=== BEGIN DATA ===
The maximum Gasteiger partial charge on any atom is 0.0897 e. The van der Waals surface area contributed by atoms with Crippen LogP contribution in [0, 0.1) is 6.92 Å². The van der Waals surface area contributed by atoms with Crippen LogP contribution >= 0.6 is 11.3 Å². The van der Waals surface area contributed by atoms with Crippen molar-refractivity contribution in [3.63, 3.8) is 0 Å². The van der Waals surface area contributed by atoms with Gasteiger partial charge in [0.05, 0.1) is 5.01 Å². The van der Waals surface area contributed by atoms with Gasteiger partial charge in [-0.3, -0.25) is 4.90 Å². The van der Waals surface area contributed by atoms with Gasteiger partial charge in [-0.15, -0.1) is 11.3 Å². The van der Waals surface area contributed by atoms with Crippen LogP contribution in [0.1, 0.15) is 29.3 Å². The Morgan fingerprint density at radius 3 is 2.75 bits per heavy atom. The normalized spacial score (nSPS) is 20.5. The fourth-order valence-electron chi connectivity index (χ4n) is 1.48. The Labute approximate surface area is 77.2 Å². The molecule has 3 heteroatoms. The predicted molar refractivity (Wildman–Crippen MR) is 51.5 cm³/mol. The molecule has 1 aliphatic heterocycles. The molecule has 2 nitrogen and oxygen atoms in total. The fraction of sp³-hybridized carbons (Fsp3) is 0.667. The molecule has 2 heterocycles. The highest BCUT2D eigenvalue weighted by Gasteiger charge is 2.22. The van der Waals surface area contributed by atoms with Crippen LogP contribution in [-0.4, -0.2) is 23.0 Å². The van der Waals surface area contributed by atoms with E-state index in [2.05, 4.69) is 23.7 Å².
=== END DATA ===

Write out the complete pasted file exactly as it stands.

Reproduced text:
The maximum Gasteiger partial charge on any atom is 0.0897 e. The van der Waals surface area contributed by atoms with Crippen LogP contribution in [0, 0.1) is 6.92 Å². The van der Waals surface area contributed by atoms with Crippen LogP contribution >= 0.6 is 11.3 Å². The van der Waals surface area contributed by atoms with Crippen molar-refractivity contribution in [3.63, 3.8) is 0 Å². The van der Waals surface area contributed by atoms with Gasteiger partial charge in [0.05, 0.1) is 5.01 Å². The van der Waals surface area contributed by atoms with Gasteiger partial charge in [-0.3, -0.25) is 4.90 Å². The van der Waals surface area contributed by atoms with Gasteiger partial charge in [-0.15, -0.1) is 11.3 Å². The van der Waals surface area contributed by atoms with Crippen LogP contribution in [0.1, 0.15) is 29.3 Å². The Morgan fingerprint density at radius 3 is 2.75 bits per heavy atom. The normalized spacial score (nSPS) is 20.5. The fourth-order valence-electron chi connectivity index (χ4n) is 1.48. The Labute approximate surface area is 77.2 Å². The molecule has 3 heteroatoms. The predicted molar refractivity (Wildman–Crippen MR) is 51.5 cm³/mol. The molecule has 1 aliphatic heterocycles. The molecule has 2 nitrogen and oxygen atoms in total. The fraction of sp³-hybridized carbons (Fsp3) is 0.667. The molecule has 2 heterocycles. The highest BCUT2D eigenvalue weighted by Gasteiger charge is 2.22. The van der Waals surface area contributed by atoms with Crippen LogP contribution in [-0.4, -0.2) is 23.0 Å². The van der Waals surface area contributed by atoms with E-state index in [2.05, 4.69) is 23.7 Å².